composability. If a different http::Socket concept is desired (someone not
using ASIO, etc.), then the http::ServerSocket concept has to be
re-implemented also since there is no other implementation. The obvious way
is to achieve composability is to use inheritance with:
`http::basic_server_socket<Socket>` where `Socket` is a http::Socket
concept. Inheritance in this situation has its drawbacks, for sure (a
virtual destructor should be considered).

> I think standalone functions for typical client and server operations can
>> be implemented as "composed" operations similar to `asio::async_write`. The
>> documentation will have to be explicit on what the composed function is
>> doing so that users know whether the Socket concept has outstanding reads
>> or writes (and therefore cannot do certain operations until the handler is
>> invoked). In fact, if there is a server operation that _cannot_ be done
>> with the Socket concept, then the concept probably needs to be re-designed.
> About "users know whether..." seems like a bad idea if I want to deliver
> multiple backends. Some implementation details should just be abstracted
> away.
> http::SocketServer implementations manipulate the state of the
http::Socket (and indirectly the asio::tcp::socket), making some actions
unavailable after invoking those functions. For example, after invoking
`async_write_response`, no writes on the http::Socket/http::ServerSocket or
asio::ip::tcp::socket can occur until the callback is invoked because it
calls asio::write on the asio::ip::tcp::socket directly. So unless I am
incorrect, it is important for the users to know whats being manipulated
(the effects).

I don't understand what you mean by "if there is a server operation that
> cannot be done with the Socket concept [...]". Boost.Http has two concepts,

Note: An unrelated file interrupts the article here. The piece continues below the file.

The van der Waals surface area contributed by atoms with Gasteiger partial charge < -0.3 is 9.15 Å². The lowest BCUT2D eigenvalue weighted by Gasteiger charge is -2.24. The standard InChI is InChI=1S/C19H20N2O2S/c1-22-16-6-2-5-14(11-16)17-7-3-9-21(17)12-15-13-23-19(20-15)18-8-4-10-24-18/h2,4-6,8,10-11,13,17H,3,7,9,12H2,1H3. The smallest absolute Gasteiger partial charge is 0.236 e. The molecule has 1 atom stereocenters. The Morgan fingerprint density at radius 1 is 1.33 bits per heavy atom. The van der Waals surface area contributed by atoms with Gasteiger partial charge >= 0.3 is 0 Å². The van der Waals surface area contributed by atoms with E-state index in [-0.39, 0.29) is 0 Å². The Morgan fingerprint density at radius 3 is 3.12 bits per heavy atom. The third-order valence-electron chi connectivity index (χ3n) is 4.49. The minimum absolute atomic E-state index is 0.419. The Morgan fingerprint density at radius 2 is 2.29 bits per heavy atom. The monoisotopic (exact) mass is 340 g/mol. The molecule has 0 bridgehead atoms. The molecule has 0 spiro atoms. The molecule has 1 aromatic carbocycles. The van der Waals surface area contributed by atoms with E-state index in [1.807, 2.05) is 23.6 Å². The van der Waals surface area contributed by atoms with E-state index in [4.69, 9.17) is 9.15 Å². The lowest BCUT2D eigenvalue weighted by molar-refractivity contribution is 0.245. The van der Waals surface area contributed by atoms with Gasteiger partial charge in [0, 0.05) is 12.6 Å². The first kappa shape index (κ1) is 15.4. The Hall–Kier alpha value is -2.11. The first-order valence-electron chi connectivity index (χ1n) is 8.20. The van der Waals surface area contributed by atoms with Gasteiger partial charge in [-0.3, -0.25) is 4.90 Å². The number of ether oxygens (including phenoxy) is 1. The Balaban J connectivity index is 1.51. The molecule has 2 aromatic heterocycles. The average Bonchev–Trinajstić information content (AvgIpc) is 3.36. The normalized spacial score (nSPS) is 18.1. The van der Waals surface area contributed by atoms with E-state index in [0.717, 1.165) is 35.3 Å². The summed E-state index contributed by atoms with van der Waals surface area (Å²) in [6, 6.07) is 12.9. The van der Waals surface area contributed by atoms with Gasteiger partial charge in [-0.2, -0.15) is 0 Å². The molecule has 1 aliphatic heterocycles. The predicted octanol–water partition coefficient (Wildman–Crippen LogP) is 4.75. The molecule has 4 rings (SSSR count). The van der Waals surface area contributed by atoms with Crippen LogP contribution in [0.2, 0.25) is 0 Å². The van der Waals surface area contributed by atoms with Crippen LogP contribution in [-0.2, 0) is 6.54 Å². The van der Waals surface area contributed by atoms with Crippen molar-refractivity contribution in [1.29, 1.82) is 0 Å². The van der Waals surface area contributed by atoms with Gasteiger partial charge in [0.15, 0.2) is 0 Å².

> ServerSocket and Socket. Socket concept will be useful to client-side HTTP
> and that's the reason why there are two concepts.
The http::ServerSocket concept requires a http::Socket to write its
messages, but does the http::ServerSocket concept need to be a refinement
of the http::Socket concept? This implies a strong relationship. The
current specification looks like a http::ServerTraits concept - its
specifying how a http::Socket is being used in situations specific to
servers. There doesn't appear to be any additional state tracking needed
for the http::ServerSocket functions, which is why I suggested standalone
functions (I didn't see the FileServer section). In fact implementation can
be inverted; make all of the current implementations for http::ServerSocket
standalone functions, and then have the default http::ServerTraits
implementation call the standalone versions of the functions. The
http::ServerTraits should then take a http::Socket as an argument for each
of the functions. This complete de-coupling would allow someone to
independently change the behavior of any related server functions, even
while using the same http::Socket object.

> [2] "The ServerSocket object MUST prevent the user from issuing new
> replies while [...]",